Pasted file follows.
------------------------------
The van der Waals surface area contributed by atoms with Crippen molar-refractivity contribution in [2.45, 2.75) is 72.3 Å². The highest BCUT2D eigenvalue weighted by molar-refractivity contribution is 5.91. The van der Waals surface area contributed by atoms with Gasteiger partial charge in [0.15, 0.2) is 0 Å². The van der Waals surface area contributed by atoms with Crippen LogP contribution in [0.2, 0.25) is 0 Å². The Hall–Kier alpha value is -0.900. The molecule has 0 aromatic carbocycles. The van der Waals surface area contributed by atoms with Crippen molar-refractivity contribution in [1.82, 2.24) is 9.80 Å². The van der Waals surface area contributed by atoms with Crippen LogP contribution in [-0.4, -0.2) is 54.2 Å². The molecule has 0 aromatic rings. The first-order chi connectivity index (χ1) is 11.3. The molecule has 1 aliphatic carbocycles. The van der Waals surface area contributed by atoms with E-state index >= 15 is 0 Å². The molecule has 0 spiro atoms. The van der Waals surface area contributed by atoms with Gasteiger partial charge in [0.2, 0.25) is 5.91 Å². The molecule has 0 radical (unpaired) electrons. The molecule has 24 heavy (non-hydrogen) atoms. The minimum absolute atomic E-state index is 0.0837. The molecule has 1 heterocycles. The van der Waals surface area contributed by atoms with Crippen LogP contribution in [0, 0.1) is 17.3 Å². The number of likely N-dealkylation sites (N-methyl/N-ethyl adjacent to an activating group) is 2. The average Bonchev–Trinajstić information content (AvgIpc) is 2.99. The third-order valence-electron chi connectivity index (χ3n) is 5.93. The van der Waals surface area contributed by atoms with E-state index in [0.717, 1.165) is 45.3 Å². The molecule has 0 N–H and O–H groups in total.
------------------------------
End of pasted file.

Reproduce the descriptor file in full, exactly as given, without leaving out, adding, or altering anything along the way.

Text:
The van der Waals surface area contributed by atoms with Crippen molar-refractivity contribution in [2.45, 2.75) is 72.3 Å². The highest BCUT2D eigenvalue weighted by molar-refractivity contribution is 5.91. The van der Waals surface area contributed by atoms with Gasteiger partial charge in [0.15, 0.2) is 0 Å². The van der Waals surface area contributed by atoms with Crippen LogP contribution in [0.2, 0.25) is 0 Å². The Hall–Kier alpha value is -0.900. The molecule has 0 aromatic carbocycles. The van der Waals surface area contributed by atoms with Crippen molar-refractivity contribution in [1.82, 2.24) is 9.80 Å². The van der Waals surface area contributed by atoms with Crippen LogP contribution in [-0.4, -0.2) is 54.2 Å². The molecule has 0 aromatic rings. The first-order chi connectivity index (χ1) is 11.3. The molecule has 1 aliphatic carbocycles. The van der Waals surface area contributed by atoms with E-state index >= 15 is 0 Å². The molecule has 0 spiro atoms. The van der Waals surface area contributed by atoms with Gasteiger partial charge in [0.2, 0.25) is 5.91 Å². The molecule has 0 radical (unpaired) electrons. The molecule has 24 heavy (non-hydrogen) atoms. The minimum absolute atomic E-state index is 0.0837. The molecule has 1 heterocycles. The van der Waals surface area contributed by atoms with Crippen LogP contribution in [0, 0.1) is 17.3 Å². The number of likely N-dealkylation sites (N-methyl/N-ethyl adjacent to an activating group) is 2. The average Bonchev–Trinajstić information content (AvgIpc) is 2.99. The third-order valence-electron chi connectivity index (χ3n) is 5.93. The van der Waals surface area contributed by atoms with E-state index in [0.717, 1.165) is 45.3 Å². The molecule has 0 N–H and O–H groups in total.